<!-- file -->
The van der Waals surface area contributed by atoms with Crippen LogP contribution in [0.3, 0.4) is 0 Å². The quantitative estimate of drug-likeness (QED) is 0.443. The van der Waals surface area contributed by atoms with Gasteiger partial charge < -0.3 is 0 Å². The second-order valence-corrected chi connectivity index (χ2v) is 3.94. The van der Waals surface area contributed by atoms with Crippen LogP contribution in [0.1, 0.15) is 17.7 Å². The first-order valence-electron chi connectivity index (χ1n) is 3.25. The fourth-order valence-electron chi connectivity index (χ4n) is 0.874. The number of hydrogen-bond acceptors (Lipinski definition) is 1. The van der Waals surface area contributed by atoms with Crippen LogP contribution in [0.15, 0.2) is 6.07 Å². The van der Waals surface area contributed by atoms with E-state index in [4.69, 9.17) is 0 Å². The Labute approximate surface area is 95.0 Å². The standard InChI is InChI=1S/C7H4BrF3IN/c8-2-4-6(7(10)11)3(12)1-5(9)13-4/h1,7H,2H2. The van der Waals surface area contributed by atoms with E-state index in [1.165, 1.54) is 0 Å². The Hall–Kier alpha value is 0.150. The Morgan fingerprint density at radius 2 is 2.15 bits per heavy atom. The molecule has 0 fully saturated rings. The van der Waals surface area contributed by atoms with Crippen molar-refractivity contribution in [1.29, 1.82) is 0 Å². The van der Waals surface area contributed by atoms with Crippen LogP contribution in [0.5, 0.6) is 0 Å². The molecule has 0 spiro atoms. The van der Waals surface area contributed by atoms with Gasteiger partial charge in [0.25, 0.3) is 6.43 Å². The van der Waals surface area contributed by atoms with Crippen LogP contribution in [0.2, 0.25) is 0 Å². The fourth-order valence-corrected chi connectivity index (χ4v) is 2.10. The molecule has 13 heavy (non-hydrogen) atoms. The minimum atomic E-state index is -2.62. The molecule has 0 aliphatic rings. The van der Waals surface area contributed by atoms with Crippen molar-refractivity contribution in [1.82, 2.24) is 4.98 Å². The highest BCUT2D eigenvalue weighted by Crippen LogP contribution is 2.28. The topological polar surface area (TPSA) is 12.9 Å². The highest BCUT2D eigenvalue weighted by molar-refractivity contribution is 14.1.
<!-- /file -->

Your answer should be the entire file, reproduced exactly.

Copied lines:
The van der Waals surface area contributed by atoms with Crippen LogP contribution in [0.3, 0.4) is 0 Å². The quantitative estimate of drug-likeness (QED) is 0.443. The van der Waals surface area contributed by atoms with Gasteiger partial charge < -0.3 is 0 Å². The second-order valence-corrected chi connectivity index (χ2v) is 3.94. The van der Waals surface area contributed by atoms with Crippen LogP contribution in [0.1, 0.15) is 17.7 Å². The first-order valence-electron chi connectivity index (χ1n) is 3.25. The fourth-order valence-electron chi connectivity index (χ4n) is 0.874. The number of hydrogen-bond acceptors (Lipinski definition) is 1. The van der Waals surface area contributed by atoms with Crippen LogP contribution in [0.15, 0.2) is 6.07 Å². The van der Waals surface area contributed by atoms with E-state index in [4.69, 9.17) is 0 Å². The Labute approximate surface area is 95.0 Å². The standard InChI is InChI=1S/C7H4BrF3IN/c8-2-4-6(7(10)11)3(12)1-5(9)13-4/h1,7H,2H2. The van der Waals surface area contributed by atoms with E-state index in [1.165, 1.54) is 0 Å². The Hall–Kier alpha value is 0.150. The Morgan fingerprint density at radius 2 is 2.15 bits per heavy atom. The molecule has 0 fully saturated rings. The van der Waals surface area contributed by atoms with Crippen molar-refractivity contribution in [1.29, 1.82) is 0 Å². The van der Waals surface area contributed by atoms with Crippen LogP contribution in [0.5, 0.6) is 0 Å². The molecule has 0 spiro atoms. The van der Waals surface area contributed by atoms with Gasteiger partial charge in [0.25, 0.3) is 6.43 Å². The van der Waals surface area contributed by atoms with Crippen LogP contribution in [0.2, 0.25) is 0 Å². The fourth-order valence-corrected chi connectivity index (χ4v) is 2.10. The molecule has 13 heavy (non-hydrogen) atoms. The minimum atomic E-state index is -2.62. The molecule has 0 aliphatic rings. The van der Waals surface area contributed by atoms with Crippen molar-refractivity contribution in [1.82, 2.24) is 4.98 Å². The highest BCUT2D eigenvalue weighted by Crippen LogP contribution is 2.28. The topological polar surface area (TPSA) is 12.9 Å². The highest BCUT2D eigenvalue weighted by molar-refractivity contribution is 14.1.